Faena Arts Center

Aimé Paine 1169, Puerto Madero

4010 9233

Fierro Hotel Buenos Aires

Soler 5862, Palermo

3220-6800

 Friday

(Photo by Robert Ostmann)

Aiming to promote the urban art scene in Buenos Aires Graffitimundo offers an off the beaten path tour of the city streets. Group tours are offered every Wednesday, Friday and Saturday starting at 3pm for those interested in learning more about the local street art and the political and social context that is behind it. This is a great option to get to know another side of Buenos Aires. More information on meeting points and prices here.

In the evening Alexandre Babel, Nuno Aroso, Bruno Lo Bianco, Martín Diez  and Gonzalo Pérez will be interpreting James Tenney´s contemporary percussion pieces at the Colón Theatre.

Teatro Colón

Cerrito 628, Downtown

4378 7100

Saturday and Sunday

(Photo by calafellvalo)

Take a day trip to, La Campiña, a 25 year old orange farm in the Buenos Aires town of San Pedro owned by a couple who wished to turn their love for the land into their life. Visits include a tour of the orange plantation (with the added joy of the orange blossoms perfume in the spring), of the selection process, of a dovecot, jam making area, storage and the restaurant. More information here.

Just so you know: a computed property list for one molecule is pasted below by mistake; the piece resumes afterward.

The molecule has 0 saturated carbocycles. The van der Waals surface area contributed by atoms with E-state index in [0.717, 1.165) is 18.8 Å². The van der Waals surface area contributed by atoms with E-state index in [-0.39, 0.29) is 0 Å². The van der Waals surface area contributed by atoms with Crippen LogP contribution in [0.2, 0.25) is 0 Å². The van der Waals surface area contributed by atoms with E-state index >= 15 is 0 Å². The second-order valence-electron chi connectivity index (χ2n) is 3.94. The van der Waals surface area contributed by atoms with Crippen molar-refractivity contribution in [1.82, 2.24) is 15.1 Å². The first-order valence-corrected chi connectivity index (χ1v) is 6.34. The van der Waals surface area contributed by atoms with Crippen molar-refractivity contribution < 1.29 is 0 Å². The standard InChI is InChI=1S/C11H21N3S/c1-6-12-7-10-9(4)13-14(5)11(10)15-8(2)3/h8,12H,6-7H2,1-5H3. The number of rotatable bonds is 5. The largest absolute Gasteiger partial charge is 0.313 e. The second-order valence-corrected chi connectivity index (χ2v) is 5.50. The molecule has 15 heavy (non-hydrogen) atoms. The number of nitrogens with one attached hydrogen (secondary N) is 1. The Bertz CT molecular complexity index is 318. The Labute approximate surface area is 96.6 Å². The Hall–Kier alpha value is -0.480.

Pop Diva Britney Spears stops by Buenos Aires on her Femme Fatale World Tour to put on one of her famous shows at Estadio Unico de La Plata on Sunday 20th of November. Tickets here.

The Hidden Passages of the City

Sometimes, mistakes can result in wonderful surprises. Such is the case with some of the cities hidden passages, consequence of urban miscalculations. These narrow streets are charm filled corners to stumble upon whilst losing oneself in the city maze.

Pasaje Rivarola

Mirrored buildings and an eighty-year-old man who fixes antique clocks make walking into this passage almost like walking into a story. Additionally, the art bookstore and small independent gallery ‘Asunto Impreso’ makes for an interesting visit in the historic neighborhood of San Nicolas.

Pasaje Rivarola- Bartolomé Mitre 1300, between Talcahuano and Uruguay.

Pasaje Bollini